The Canadians have it right on Cuba. During his visit last week to Havana, Canada's Foreign Minister Lloyd Axworthy announced a 14-point accord with the Cuban government that calls for stepped-up cooperation and engagement between the two countries.
Though it appears fundamentally at odds with American policy, this Canadian initiative could well advance United States interests in Cuba. The Clinton administration should try to find ways to take advantage of it.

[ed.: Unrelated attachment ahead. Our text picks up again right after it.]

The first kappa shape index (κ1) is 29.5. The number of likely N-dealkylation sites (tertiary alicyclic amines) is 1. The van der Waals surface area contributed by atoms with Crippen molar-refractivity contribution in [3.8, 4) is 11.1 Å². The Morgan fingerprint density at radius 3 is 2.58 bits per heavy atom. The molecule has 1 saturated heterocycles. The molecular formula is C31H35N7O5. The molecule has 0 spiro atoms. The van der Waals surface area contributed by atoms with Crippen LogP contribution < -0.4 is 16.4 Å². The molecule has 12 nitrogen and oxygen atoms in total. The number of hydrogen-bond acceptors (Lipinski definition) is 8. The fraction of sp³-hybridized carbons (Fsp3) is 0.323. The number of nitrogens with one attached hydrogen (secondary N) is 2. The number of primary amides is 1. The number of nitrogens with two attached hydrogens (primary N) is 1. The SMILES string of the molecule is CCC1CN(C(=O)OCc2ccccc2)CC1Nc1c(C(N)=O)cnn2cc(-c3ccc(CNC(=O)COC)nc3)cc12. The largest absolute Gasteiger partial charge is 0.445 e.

Not a panacea Canada's efforts, no matter how successful, probably won't bring democracy to Cuba or even significantly ease repression in that country. President Clinton and his advisers are right to be skeptical on this score. But short of military action, which is currently inconceivable, there is nothing the US or any other government can do to depose President Fidel Castro Ruz or induce him to make Cuban politics more democratic or humane. Neither the US policy of isolation nor the Canadian strategy of engagement will achieve these goals. What the international community can and should do is help set the stage for a quick and peaceful transition to a democratic government and a market-based economy in a post-Fidel Cuba - and, to the extent possible, reduce the hardships of the Cuban people until that transition takes place. As the experience of the former Soviet Union and Eastern Europe made clear, political and economic transitions are always traumatic and often violent, as old institutions, relationships, and ways of doing business are destroyed and new ones constructed from scratch. There is another lesson to be gained from the former Soviet bloc:Change in those countries that had developed strong prior relations with the US and Western Europe - Hungary and Czechoslovakia, for example - was less painful and turbulent than in those that had remained closed and isolated, such as Albania and Bulgaria. That is what the Canadian initiative is designed to do - to begin to engage Cuba and the Cuban people in a web of relationships with Canada. To be sure, Canada's motives are not totally selfless. Canada has an important stake in promoting trade with Cuba, its second largest trading partner in Latin America, and in defending the rights of Canadian companies to invest in Cuba, regardless of the extraterritorial provisions of the US's Helms-Burton legislation. …